Excited about the prospect of solving a cold case, the newly appointed detective opened up the box of long forgotten evidence. He knew that the process would be tedious, but he also knew that a disciplined and thorough approach could pay dividends. Perhaps he would find something someone had overlooked, or maybe there is a piece of evidence that could now be submitted to more sophisticated testing methods, uncovering clues unavailable at the prime of the investigation? Whatever the case may be, if there was something new, they would have to reinterpret everything.
For some, they spent their entire childhood not knowing they were suffering from a treatable condition. Perhaps they didn’t draw enough attention to themselves to be noticed, or evaluated, as they remained firmly planted in the range of what was considered acceptable or expected behaviors? Or maybe they had an intuition that something was not quite right, but they never thought it necessary to pursue further investigation? And so, they developed a sense of identity around their functioning and interactions, drawing what seemed to be obvious conclusions. “My relationships tend to be unstable, mostly because I can’t handle my emotions.” Or, they said, “I’m not really that smart of a person. I haven’t ever done well in school.” Of course, these messages have implications, as they inform the person’s decisions, sometimes selling them short on what is possible.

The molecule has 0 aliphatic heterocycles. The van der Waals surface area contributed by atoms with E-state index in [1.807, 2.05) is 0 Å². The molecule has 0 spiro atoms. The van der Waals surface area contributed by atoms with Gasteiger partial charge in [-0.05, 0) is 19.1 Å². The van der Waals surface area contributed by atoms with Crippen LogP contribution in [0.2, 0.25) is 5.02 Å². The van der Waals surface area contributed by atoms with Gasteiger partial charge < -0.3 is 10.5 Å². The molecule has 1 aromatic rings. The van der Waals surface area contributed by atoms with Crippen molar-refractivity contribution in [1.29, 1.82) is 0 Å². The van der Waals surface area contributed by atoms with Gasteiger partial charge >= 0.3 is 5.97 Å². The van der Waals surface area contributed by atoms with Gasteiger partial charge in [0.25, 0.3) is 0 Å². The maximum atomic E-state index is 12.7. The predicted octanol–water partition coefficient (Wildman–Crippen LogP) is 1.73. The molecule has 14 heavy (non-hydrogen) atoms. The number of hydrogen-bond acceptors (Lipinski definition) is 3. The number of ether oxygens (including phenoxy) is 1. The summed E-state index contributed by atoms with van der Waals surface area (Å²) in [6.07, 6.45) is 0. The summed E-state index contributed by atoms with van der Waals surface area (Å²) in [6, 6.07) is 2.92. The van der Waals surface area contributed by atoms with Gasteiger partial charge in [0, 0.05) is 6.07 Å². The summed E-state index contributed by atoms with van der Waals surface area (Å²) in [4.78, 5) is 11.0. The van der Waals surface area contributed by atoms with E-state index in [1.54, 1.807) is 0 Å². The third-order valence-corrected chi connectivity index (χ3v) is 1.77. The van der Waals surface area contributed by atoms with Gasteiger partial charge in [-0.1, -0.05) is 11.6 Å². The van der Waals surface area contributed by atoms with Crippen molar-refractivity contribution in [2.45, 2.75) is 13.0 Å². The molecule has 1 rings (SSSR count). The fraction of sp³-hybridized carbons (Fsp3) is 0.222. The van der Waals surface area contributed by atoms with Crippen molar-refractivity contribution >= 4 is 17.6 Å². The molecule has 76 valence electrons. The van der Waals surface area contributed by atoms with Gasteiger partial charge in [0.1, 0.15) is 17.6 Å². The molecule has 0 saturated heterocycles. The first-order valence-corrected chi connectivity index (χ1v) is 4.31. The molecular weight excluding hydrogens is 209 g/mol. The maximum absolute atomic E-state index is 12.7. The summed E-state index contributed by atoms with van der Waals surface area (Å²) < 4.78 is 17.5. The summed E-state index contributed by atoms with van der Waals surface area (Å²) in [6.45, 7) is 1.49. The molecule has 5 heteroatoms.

But then, some of these folks get a diagnosis. This changes things for them. Drastically. Any time a new and significant piece of information comes to the forefront, we’re forced to reevaluate the case we once made. That is the connection between diagnostics and the forensic introduction I gave in the first paragraph. Sometimes a missing piece of the puzzle is uncovered, and this revelation becomes a catalyst for new and transformative developments. Old parts of the story can now be measured against a new standard of evaluation, which changes the conclusions drawn. For instance, the man who believed he was “no good at school” can reframe his understanding, replacing it with the more reasonable observation: I struggled because I couldn’t keep all the details together. That makes a difference.
Some of us react to the idea of a diagnosis with fear. We avoid even the acknowledgment of the possibility, because, to us, it somehow represents giving up hope—or waving our white flag to the possibility of a better future. To say it means it’s true, and if it is true, then it is also over. (Or so we tell ourselves). But we don’t have to take this approach. Instead, we can view it as an opportunity to reinterpret, and subsequently restructure, our personal narratives. As we gain knowledge about ourselves, we can update the storyline of our lives to better reflect the relevant facts. This can give us significant hope and reassurance—and hope is what keeps us coming back.
Sometimes a diagnosis, ADHD or otherwise, is like finding an overlooked clue in a cold case. It connects all of the formerly incoherent pieces together, creating something meaningful and redemptive. It can clear the record, exonerating us from the false allegation of “not being good enough.”